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[whatwg] Suggestion: Implementation of Tabbed Forms

From: Lachlan Hunt <lachlan.hunt@iinet.net.au>
Date: Wed, 30 Jun 2004 00:16:53 +1000
Message-ID: <40E179D5.6040304@iinet.net.au>
Matthew Raymond wrote:
>    A structure that acts as a container for controls and other elements, 
> that is separate from other such containers. How does this not describe 
> <frameset>? Furthermore, <frameset> has an existing structure to name 
> each section: <legend>. The element <div> does not.

   I assume you meant <fieldset>.

>>  It should not be marked up that these sections should be displayed as 
>> tabs.  This should be left for the style sheet.
> 
>    No, how the tabs should look or be oriented should be left to the 
> style sheet. The tabs themselves are a form of control used to manage 
> and organize data.

   Tabs are not a control in a document, they are simply a 
presentational/functional method of displaying sections.  In an 
application user interface language such as XUL, they may be implemented 
as a control, but not in a document language such as HTML.

>    Replacing markup with HTML+CSS+Javascript does little to protect the 
> semantic purity of HTML while it significantly increases complexity.

   Seperating structure from presentation and functionality does 
everything to protect the *semantic* purity of (X)HTML.

> For instance, I could use style sheets and Javascript to create a table 
> without using any of the HTML table elements, but this means recreating 
> both the organizational structure of tables and recreating the default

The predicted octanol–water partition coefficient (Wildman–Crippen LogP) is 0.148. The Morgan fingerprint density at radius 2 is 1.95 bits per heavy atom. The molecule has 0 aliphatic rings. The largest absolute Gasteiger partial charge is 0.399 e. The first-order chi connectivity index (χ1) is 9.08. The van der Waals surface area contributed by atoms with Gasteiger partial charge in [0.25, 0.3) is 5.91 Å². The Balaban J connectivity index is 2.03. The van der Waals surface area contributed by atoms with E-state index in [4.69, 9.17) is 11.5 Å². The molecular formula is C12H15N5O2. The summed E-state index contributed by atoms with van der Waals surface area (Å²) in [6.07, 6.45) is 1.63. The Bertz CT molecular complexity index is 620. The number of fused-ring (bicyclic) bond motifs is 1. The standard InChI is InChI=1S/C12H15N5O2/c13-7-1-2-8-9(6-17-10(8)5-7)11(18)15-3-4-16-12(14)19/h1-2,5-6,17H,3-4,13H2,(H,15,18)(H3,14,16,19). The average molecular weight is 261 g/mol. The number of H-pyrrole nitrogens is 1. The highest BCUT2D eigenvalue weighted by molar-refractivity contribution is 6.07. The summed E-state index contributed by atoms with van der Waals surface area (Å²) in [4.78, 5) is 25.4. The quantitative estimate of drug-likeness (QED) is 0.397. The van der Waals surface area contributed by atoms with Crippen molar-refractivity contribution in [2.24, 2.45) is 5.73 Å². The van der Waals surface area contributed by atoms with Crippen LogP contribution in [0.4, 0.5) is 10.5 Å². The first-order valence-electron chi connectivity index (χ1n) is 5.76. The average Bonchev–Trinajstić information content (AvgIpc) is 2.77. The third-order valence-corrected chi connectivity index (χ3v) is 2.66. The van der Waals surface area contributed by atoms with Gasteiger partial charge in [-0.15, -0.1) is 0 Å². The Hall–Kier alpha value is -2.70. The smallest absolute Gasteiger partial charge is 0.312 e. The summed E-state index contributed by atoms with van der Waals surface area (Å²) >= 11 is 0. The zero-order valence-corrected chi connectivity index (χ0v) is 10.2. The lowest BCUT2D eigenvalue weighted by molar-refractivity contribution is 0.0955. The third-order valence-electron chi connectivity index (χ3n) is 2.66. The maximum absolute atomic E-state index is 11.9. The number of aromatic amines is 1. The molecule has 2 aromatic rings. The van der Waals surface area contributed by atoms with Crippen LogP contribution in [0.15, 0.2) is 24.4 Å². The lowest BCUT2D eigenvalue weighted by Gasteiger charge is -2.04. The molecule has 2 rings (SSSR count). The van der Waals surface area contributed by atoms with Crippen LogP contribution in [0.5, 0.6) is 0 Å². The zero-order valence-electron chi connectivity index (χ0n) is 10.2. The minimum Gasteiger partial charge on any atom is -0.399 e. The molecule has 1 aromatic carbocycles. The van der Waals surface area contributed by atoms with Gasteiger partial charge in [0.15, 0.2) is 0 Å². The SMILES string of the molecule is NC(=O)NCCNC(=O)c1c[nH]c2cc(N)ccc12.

> styling of tables. Why would we want to make the webmaster do all this 
> just to avoid introducing a small bit of additional markup?

   If something is being displayed as a table for purely presentational 
purposes, then that's exactly how it should be done.  If it's a table 
because the content is logically, structurally and semantically tabular, 
then it should be marked up in a table.

>    For instance, in Netscape Navigator 4.0, your example 
> (http://www.alistapart.com/d/eatcake/5.html) doesn't work at all. With 
> Javascript turned off, all of the panels in the example display at the 
> same time.

   Of course it's not going to function as tabbed panes, displayed one 
at a time with JS disabled, that's why it falls back to all the content 
displayed at the same time.  Does the meaning of the content change in 
any way when it's not displayed as the tabs?  No, it doesn't... 
Therefore, the use of tabs is purely presentational.

>  My solution using <del><frameset></del><ins><fieldset></ins> would have at least degraded 
> into a series of labeled frames with borders in NN4.

   Well, then replace the <div>s in that example with <fieldset>s and 
use the <legend>s to create the tabs instead of the links... it still 
shows exactly the same idea that tabs are presentational.

>    Why pursue a solution that degrades poorly,

   How does it degrade poorly?  The only difference between the two 
solutions is that one has a default presentation of a border and a 
label.  However, if fieldsets were used, then it would be semantically 
incorrect (in that example) because it's not marking up a group of form 
fields.  Also, in that example, the <legend>s have simply been replaced 
by headings, so there's very little difference.

> Semantic purity is all find and dandy, but when dealing with web apps,
>  an extreme level of semantic purity is counterproductive.

   No, semantic purity of the mark up language *MUST* be maintained, 
and, if anything, should infact be improved.  I think you will find that 
it more productive and flexible when the markup is not mixed with any 
presentation or functionality.

-- 
Lachlan Hunt

http://www.lachy.id.au/
lachlan.hunt at lachy.id.au
Received on Tuesday, 29 June 2004 07:16:53 UTC

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